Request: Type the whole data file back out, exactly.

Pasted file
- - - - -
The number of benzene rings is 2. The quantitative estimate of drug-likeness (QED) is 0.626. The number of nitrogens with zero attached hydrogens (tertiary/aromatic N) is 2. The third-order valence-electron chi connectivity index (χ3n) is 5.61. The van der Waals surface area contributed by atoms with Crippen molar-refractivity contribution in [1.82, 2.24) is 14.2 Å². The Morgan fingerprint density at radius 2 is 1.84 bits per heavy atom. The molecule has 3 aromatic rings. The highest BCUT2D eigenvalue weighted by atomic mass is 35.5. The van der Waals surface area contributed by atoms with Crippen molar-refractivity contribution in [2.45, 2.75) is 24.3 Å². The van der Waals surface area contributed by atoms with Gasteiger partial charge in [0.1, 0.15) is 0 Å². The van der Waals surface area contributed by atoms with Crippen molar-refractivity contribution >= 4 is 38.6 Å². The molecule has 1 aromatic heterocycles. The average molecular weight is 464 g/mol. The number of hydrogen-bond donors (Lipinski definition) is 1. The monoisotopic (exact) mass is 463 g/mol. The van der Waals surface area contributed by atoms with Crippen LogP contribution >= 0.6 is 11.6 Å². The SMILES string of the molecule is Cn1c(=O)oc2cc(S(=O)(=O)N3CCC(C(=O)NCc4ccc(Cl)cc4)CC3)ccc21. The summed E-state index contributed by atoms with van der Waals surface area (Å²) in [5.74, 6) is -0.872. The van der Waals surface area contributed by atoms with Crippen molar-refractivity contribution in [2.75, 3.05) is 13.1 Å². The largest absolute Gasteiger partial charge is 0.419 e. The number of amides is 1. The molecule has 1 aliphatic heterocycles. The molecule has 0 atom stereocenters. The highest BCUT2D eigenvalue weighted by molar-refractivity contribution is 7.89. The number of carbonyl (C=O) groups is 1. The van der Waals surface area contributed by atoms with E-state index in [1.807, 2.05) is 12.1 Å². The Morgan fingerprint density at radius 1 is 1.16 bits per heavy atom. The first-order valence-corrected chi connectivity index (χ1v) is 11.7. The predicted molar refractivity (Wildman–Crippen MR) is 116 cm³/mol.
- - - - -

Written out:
The number of benzene rings is 2. The quantitative estimate of drug-likeness (QED) is 0.626. The number of nitrogens with zero attached hydrogens (tertiary/aromatic N) is 2. The third-order valence-electron chi connectivity index (χ3n) is 5.61. The van der Waals surface area contributed by atoms with Crippen molar-refractivity contribution in [1.82, 2.24) is 14.2 Å². The Morgan fingerprint density at radius 2 is 1.84 bits per heavy atom. The molecule has 3 aromatic rings. The highest BCUT2D eigenvalue weighted by atomic mass is 35.5. The van der Waals surface area contributed by atoms with Crippen molar-refractivity contribution in [2.45, 2.75) is 24.3 Å². The van der Waals surface area contributed by atoms with Gasteiger partial charge in [0.1, 0.15) is 0 Å². The van der Waals surface area contributed by atoms with Crippen molar-refractivity contribution >= 4 is 38.6 Å². The molecule has 1 aromatic heterocycles. The average molecular weight is 464 g/mol. The number of hydrogen-bond donors (Lipinski definition) is 1. The monoisotopic (exact) mass is 463 g/mol. The van der Waals surface area contributed by atoms with Crippen LogP contribution >= 0.6 is 11.6 Å². The SMILES string of the molecule is Cn1c(=O)oc2cc(S(=O)(=O)N3CCC(C(=O)NCc4ccc(Cl)cc4)CC3)ccc21. The summed E-state index contributed by atoms with van der Waals surface area (Å²) in [5.74, 6) is -0.872. The van der Waals surface area contributed by atoms with Crippen molar-refractivity contribution in [2.75, 3.05) is 13.1 Å². The largest absolute Gasteiger partial charge is 0.419 e. The number of amides is 1. The molecule has 1 aliphatic heterocycles. The molecule has 0 atom stereocenters. The highest BCUT2D eigenvalue weighted by molar-refractivity contribution is 7.89. The number of carbonyl (C=O) groups is 1. The van der Waals surface area contributed by atoms with E-state index in [1.807, 2.05) is 12.1 Å². The Morgan fingerprint density at radius 1 is 1.16 bits per heavy atom. The first-order valence-corrected chi connectivity index (χ1v) is 11.7. The predicted molar refractivity (Wildman–Crippen MR) is 116 cm³/mol.